THIS MUCH-LOVED TOURIST ATTRACTION HAS CLOSED AND CLEARED ITS SITE. THE BELOW COPY IS OLD SO DO NOT PLAN TO GO TO THE CENTRE AS IT’S NOT THERE ANY MORE. THE BELOW COPY (FROM 2022) IS HERE MERELY AS REFERENCE…
Airplanes. Some people love them and some people don’t. And then there are those people who positively adore them, particularly when they’re fighter jets and they’ve seen battle. If you’re one of these aircraft fanatics – or if you just fancy seeing and learning about some awesome fighter jets in a relaxed environment – then you would love the Cornwall Aviation Heritage Centre. Except it’s now closed for the winter and it may never reopen.
The centre may not continue to exist, sadly. On Monday 31 October, 2022, it closed its doors for the winter season. They may never reopen. Unless a suitable site is found for the attraction to relocate to (soon!) then it is likely to have closed for good. This is because its lease is set to terminate on Friday 31 March, 2023. Cornwall Council, the museum’s landlord, has given that deadline.
Supporters of this popular attraction are on a mission to find a new site right now, though. Without the centre, the only aviation or aerospace dedicated museum in Cornwall, Devon and Dorset will have gone. You can help by signing the petition against the closure here.
The heritage centre, which sits right next door to RAF St Mawgan on the outskirts of Newquay, opened in 2015. Set in and around some ex-Royal Air Force Hardened Aircraft Shelter buildings, it was created to save a collection of historic aircraft after a major aviation museum project in the county collapsed. It did save the collection and it now crams those aircraft into this well-organised park.
There’s been a wealth of historic jet fighters and bombers on show at the centre, as well as a fully functional former RAF Hardened Aircraft Shelter hangar with those jet fighters and bombers just outside. Jets from every decade between the 1940s and 2000s have been on display and visitors could climb into many of them to get the full experience of what it would have been like flying these marvellous beasts through the skies. There’s been an English Electric Canberra on the site, as well as a Hawker Siddeley Harrier, two Panavia Tornados , two Hawker Hunters and many other planes on show too.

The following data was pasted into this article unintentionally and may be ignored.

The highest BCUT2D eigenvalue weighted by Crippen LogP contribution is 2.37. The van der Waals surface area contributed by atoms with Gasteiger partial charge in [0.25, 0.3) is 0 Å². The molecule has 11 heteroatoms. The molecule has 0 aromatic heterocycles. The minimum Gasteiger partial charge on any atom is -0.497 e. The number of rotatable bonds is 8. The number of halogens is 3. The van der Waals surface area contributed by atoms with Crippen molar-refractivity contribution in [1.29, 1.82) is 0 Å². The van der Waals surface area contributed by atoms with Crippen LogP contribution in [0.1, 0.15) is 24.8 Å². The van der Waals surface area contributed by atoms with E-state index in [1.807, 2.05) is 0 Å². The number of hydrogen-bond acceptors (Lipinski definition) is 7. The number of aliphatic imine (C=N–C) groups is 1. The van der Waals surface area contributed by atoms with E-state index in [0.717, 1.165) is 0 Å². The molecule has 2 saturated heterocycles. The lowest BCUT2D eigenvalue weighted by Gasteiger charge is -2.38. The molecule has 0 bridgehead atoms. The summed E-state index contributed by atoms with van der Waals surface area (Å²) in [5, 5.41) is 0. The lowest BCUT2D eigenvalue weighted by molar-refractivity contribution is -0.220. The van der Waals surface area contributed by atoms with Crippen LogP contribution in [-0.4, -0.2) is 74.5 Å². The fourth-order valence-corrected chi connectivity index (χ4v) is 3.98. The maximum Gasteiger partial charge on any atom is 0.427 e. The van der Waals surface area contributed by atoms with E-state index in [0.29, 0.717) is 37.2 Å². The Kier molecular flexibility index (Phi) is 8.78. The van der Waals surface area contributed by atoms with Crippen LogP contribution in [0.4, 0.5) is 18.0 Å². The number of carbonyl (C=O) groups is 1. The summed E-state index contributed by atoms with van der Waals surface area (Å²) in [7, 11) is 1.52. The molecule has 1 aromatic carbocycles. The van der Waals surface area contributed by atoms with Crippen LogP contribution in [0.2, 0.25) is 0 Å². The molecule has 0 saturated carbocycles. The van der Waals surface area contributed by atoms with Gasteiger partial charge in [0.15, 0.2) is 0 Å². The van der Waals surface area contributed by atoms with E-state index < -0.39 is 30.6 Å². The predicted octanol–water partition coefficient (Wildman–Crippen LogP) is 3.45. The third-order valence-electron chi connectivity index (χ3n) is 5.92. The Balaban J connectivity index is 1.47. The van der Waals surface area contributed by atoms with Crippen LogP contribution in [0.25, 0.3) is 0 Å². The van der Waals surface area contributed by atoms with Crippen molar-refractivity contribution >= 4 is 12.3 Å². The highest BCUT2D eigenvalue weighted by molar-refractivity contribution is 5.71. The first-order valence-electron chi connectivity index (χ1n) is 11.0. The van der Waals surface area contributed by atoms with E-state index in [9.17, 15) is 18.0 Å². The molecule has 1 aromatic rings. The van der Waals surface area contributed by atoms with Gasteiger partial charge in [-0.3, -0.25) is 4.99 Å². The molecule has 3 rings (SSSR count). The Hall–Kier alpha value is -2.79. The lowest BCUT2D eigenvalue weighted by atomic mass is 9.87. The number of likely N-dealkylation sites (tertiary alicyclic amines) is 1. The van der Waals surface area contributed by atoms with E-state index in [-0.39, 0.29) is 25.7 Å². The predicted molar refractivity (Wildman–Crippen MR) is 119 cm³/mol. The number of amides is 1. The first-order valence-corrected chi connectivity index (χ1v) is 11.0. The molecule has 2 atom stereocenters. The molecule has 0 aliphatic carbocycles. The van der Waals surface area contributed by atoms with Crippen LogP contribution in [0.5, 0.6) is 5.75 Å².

Volunteer guides have also been on hand across the heritage centre. They were there until 31 October, at least. They explained the history and details of each plane to visitors and recounted many of the stories that surrounded them. And then there’s been the attraction’s collection of more than 1,500 model aircraft to browse before you could become a fighter pilot yourself in a special simulator on the site. In the simulation, you could fly a Hawker Hunter that takes off from nearby Newquay Airport and nosedives around the stunning Cornish skies. The most accomplished visitors have enjoyed flying under Plymouth’s famous Tamar Bridge!
For refreshments, there’s been a decent café at the heritage centre that has done hot and cold snacks alongside a shop for souvenirs, books and toy aircraft. Fingers crossed that visitors will enjoy the centre (wherever it may land) in 2023 and well into the future. Watch this space for details should the centre reopen.